"Our team and partners and contractors have been working hard under extraordinary circumstances. The Bureau of Development Services deserves credit, too, for keeping the projects on track," Callahan said. The partners in such nonprofit affordable housing providers as Catholic Charities, Central City Concern, Hacienda CDC ad Home Forward. Project are complete or in process in all parts of town except Southwest Portland.

The progress was documented in a July 16, 2020, memo from Callahan to the oversight committee members.

When the council referred the measure to the ballot, it only promised to build 1,300 units. The average cost was estimated at just under $200,000, including administrative expenses. Now the bureau is promising to build at least 1,494 units. The average bond cost will be at least $50,000 less than the original estimate, despite the fact that many of them will be larger than originally projected.

Before the Oregon Constitution was amended, the bureau awarded nearly $52 million to four projects. Three of them can only be financed with bond funds. They are the purchase of the existing Ellington apartments, the purchase of the new 105 East Burnside apartments, and a commitment to the 3000 Powell project to be built on the site of the former Safari Club. Per-unit costs will range from $140,630 to $280,392.

After the constitution was amended, the housing bureau approved a policy limiting bond costs to $150,000 per unit in future projects. It then awarded nearly $149 million to nine projects, all of which also are being financed by private partners, predominately with Low-Income Housing Tax Credits. Their support will reduce the city's bond subsidy from $86,436 to $150,000 per unit, depending on the project.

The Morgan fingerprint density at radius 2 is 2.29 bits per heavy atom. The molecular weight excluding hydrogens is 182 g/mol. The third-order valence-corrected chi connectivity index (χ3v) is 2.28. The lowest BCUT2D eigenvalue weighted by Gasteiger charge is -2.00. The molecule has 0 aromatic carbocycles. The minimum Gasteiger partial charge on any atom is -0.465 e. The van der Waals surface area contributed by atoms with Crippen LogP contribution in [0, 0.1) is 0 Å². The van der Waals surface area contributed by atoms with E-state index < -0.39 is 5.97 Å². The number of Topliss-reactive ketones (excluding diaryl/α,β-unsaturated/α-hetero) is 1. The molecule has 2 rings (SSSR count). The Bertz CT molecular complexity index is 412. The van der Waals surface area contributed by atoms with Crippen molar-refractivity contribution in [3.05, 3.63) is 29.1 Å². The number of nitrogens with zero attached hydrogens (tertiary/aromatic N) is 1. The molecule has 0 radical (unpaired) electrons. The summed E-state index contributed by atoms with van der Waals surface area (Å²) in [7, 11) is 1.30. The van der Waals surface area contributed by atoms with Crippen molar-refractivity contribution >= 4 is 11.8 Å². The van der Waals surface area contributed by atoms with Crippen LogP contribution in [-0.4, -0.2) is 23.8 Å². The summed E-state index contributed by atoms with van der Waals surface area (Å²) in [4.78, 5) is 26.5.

"The constitutional amendment made all the difference in the world," Callahan said.

Out of the 1,494 units, 689 will be large enough for families; 622 will be affordable to households earning up to 30% of the area median income; and 313 will be supported by services, making them what are known as Permanent Supportive Housing units.

And that still leaves $25 million in bond funds, not counting remaining reserves and delivery allowances, for cost overruns or adding units at projects that have been approved.

See the chart below for more information on the projects. You can find additional details on all city-funded affordable housing projects at

PMG PHOTO - Portland Affordable Housing Bond data.

Metro bond funds up next

Metro approved the first project in the city for its affordable housing bond funding last July. It authorized $22.3 million to rebuild the 40-unit Dekum Court Apartments in Northeast Portland in stages. A total of 160 additional units will be added without displacing the existing residents. The total project is expected to be in the $50 million range with most of the additional financing coming through the federal Low Income Housing Tax Credit program. The apartments are owned and operated by Home Forward, formerly known as the Housing Authority of Portland. Plans for the renovation and expansion have been in the works for years.

Callahan said the bureau now is reviewing projects that have been proposed but which have stalled for lack of funding the next round of Metro bond funding. She said she believes four projects could be approved for "gap funding" to move forward in coming months.

And Callahan said the bureau is planning to solicit proposals for new projects to be financed in part with Metro bond funds by the end of the year. Portland has promised that 300 of the units will be Permanent Supportive Housing.

"The need for supportive housing has never been greater," Callahan said.

Metro also committed to three projects in Clackamas and Washington counties last July. Predevelopment already is underway on 504 units. A little over $53 million already has been committed to projects. The first — the Mary Ann Apartments in Beaverton — is expected to be completed in May 2021.